Keywords: Placemaking, urban acupuncture, sound, soundscape, soundmark, bell ring, mule, Artena.
Life bearing rocks
Landed in the city of Artena for the International Society of Bioburanism’s summer school, we were immediately challenged to understand its environment at a level that would permit us to recognize not only its individual parts, but more importantly, how these parts are organized into a pattern (Lynch, 1960) which forms Artena’s unique identity. Following the Biourbanism approach, we aimed to decipher and point out the existing patterns and their interrelations. The project ‘Life Bearing Rocks’, focuses on the sequence of patterns that are manifested in the city’s rock cracks, bringing life in through the complexity of emerging buildings, movement flows, vegetation, and people. Using the tool of biourban acupuncture (Casagrande, 2013) we tried to give prominence to the wholeness that nature creates in the body of Artena through its discreet presence in the rocks’ cracks, by planting and cleaning the soil of small nodal points.
Key words: Biourbanism, biourban acupuncture, patterns, rock cracks.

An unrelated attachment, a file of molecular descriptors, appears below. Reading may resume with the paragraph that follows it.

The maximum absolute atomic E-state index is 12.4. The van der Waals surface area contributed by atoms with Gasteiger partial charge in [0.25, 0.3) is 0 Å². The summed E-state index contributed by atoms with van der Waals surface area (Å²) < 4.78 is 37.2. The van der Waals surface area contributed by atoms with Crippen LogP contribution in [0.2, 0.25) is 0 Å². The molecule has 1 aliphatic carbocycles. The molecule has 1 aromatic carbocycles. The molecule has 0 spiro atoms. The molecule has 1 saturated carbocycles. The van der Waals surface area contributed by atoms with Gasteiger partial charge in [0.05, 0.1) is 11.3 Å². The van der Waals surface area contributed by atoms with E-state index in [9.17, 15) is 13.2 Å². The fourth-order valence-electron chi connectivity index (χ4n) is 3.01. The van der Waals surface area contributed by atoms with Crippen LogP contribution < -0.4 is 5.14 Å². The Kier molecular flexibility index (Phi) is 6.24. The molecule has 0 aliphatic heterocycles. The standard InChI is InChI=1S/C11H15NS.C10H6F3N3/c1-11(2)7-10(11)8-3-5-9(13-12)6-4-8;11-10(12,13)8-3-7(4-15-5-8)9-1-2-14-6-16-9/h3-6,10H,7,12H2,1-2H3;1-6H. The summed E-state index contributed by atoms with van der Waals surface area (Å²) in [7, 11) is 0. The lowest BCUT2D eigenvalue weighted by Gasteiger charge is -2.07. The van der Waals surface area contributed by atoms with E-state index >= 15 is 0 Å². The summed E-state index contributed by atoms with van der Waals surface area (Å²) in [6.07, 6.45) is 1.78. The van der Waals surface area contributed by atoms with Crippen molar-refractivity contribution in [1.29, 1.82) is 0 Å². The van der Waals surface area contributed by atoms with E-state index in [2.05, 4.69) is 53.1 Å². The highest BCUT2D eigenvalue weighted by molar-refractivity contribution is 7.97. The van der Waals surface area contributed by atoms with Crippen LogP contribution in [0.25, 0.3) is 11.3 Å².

Aggeliki Lymperopoulou, firstname.lastname@example.org
The theory of Biourbanism considers the urban body as a complex living organism, since it represents humans’ living environment. Thus, combined with the designing tool of Urban Acupuncture that pinpoints areas in need of repair (Casagrande, 2013), it is able to relieve stress through the living space, in the human species. Using these theories, the “green reminiscence” project held in an historical area of Artena’s location, brings in a symbol in order to stimulate the habitants. Using local materials and local patterns, it creates everlasting fractals that make the dwellers familiar with the Gaia Hypothesis, the humans’ subconscious connection with Earth, which exists under each and every man-made action.